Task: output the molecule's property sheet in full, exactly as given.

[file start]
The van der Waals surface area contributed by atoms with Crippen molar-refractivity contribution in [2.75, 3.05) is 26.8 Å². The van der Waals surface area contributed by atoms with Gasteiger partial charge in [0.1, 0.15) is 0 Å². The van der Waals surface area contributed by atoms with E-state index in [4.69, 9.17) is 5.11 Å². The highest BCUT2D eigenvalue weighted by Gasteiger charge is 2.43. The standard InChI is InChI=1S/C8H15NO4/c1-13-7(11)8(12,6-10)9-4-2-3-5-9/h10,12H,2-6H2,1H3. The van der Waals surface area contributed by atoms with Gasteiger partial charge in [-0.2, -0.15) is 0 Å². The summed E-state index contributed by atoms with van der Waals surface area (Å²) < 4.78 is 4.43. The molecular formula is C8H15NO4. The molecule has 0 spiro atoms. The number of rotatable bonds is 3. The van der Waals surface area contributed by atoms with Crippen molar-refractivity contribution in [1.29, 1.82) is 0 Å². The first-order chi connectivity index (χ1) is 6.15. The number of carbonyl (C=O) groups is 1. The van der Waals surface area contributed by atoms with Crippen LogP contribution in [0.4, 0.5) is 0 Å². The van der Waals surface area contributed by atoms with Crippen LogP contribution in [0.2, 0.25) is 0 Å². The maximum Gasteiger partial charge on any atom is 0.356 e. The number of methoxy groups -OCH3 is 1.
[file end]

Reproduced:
The van der Waals surface area contributed by atoms with Crippen molar-refractivity contribution in [2.75, 3.05) is 26.8 Å². The van der Waals surface area contributed by atoms with Gasteiger partial charge in [0.1, 0.15) is 0 Å². The van der Waals surface area contributed by atoms with E-state index in [4.69, 9.17) is 5.11 Å². The highest BCUT2D eigenvalue weighted by Gasteiger charge is 2.43. The standard InChI is InChI=1S/C8H15NO4/c1-13-7(11)8(12,6-10)9-4-2-3-5-9/h10,12H,2-6H2,1H3. The van der Waals surface area contributed by atoms with Gasteiger partial charge in [-0.2, -0.15) is 0 Å². The summed E-state index contributed by atoms with van der Waals surface area (Å²) < 4.78 is 4.43. The molecular formula is C8H15NO4. The molecule has 0 spiro atoms. The number of rotatable bonds is 3. The van der Waals surface area contributed by atoms with Crippen molar-refractivity contribution in [1.29, 1.82) is 0 Å². The first-order chi connectivity index (χ1) is 6.15. The number of carbonyl (C=O) groups is 1. The van der Waals surface area contributed by atoms with Crippen LogP contribution in [0.4, 0.5) is 0 Å². The van der Waals surface area contributed by atoms with Crippen LogP contribution in [0.2, 0.25) is 0 Å². The maximum Gasteiger partial charge on any atom is 0.356 e. The number of methoxy groups -OCH3 is 1.